Race Weekend Central

5 Points to Ponder: Chase Elliott, International Man of Mystery?

1. Is Daytona Now Mostly Important as a Free Playoffs Pass?

Don’t worry, we’re not going to start off the 2024 NASCAR season by trying to suggest the Daytona 500 is any less important in a vacuum than it’s ever been. It’s still the race drivers and crew chiefs who dream of winning more than any other (most of them, anyway) at a venue unique in the sport.

It’s also an exercise in futility to bemoan the 500’s spot on the NASCAR Cup Series schedule. Having the Super Bowl of the sport at the beginning of the season feels more backward than ever, but it also has its benefits, getting eyes on NASCAR right from the get go. No other race could do that.

What’s most intriguing about the Daytona 500 circa 2024, however, is where it stands in relation to the other 25 regular season races. And as recent history suggests, that’s mostly to get a driver into the playoffs who won’t win the rest of the season.

Harsh? Maybe, but it’s happened three consecutive years: Michael McDowell in 2021, Austin Cindric in 2022 and Ricky Stenhouse Jr. last season. Their campaign-opening triumphs not only meant they’d be in the playoffs regardless, but also in very real terms meant the rest of the garage was competing for just 15 spots.

It won’t stay that way forever. A driver from a powerhouse team is going to break through and take the checkered flag on some February evening in Daytona soon. Maybe even this one.

Until it happens, the Daytona 500 will have an oversized effect on how the postseason shapes up. And honestly, maybe that’s fitting.

See also
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2. This Could Be the Season Where Chase Elliott Is As Interesting As He’s Ever Been

Chase Elliott is a number of different things. Talented? Of course. Popular? You don’t even need to count the times he’s won the award to prove that. Beloved is probably not too strong a term.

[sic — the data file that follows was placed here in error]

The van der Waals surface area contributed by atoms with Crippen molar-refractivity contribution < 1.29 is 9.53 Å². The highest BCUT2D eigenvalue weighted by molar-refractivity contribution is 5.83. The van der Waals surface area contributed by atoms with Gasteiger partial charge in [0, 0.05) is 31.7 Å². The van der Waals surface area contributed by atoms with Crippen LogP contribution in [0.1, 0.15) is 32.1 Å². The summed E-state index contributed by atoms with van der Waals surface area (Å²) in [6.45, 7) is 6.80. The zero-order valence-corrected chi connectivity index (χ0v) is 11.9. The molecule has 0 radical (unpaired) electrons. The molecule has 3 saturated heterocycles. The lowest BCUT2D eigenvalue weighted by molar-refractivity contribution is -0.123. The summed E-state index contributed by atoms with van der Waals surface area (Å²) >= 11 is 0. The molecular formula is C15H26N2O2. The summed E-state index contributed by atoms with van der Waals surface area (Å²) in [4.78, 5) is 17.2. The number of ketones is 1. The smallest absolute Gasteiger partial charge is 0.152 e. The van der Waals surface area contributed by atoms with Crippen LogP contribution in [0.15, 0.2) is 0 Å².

Is he interesting, though? That’s harder to say.

It’s not that Elliott has no personality. There have been times he’s been frustrated, angry or joyous, depending on the occasion. He’s not the dullest interview, but he’s not among the top five in the garage either.

There’s also no doubt that he’s been at the center of intrigue in his Cup Series career, but those times were because of questions about when he’d tick certain accomplishments off his checklist. When would he win his first Cup Series race? How about his first championship? Anyone who’s been following the sport for the duration of his top-level career remembers those moments.

Despite all that, it’s fair to say that Elliott as a character in the drama that is NASCAR has never been as interesting as he is headed into 2024. There’s no need to rehash his lost 2023 season, but that doesn’t change the fact that it was, indeed, lost thanks to off-track injury and suspension.

It’s not just whether Elliott will return to victory lane, as most pundits expect that. It’s whether he will show the fire that a championship contender needs, and if it will be obvious to NASCAR fans that he’s doing this because he wouldn’t rather be doing anything else, as opposed to because he’s just good at it.

That sounds like something you could build a movie or TV series around. Speaking of which …

3. Will NASCAR Get a ‘Full Speed’ Bump?

If you haven’t watched “NASCAR: Full Speed” on Netflix yet, do yourself a favor and check out at least the first episode sometime this week. Even in an era where social media, podcasts and other forms of communication give us direct insights from drivers in many different ways, it’s a fascinating look inside the sport that isn’t always available.

I caught my wife, who I’d say tolerates NASCAR more than follows it, watching along more than once. It’s anecdotal evidence, to be sure, but it suggests that “Full Speed” has the potential to draw in people who are lapsed race viewers or floating on the periphery of stock car racing fandom.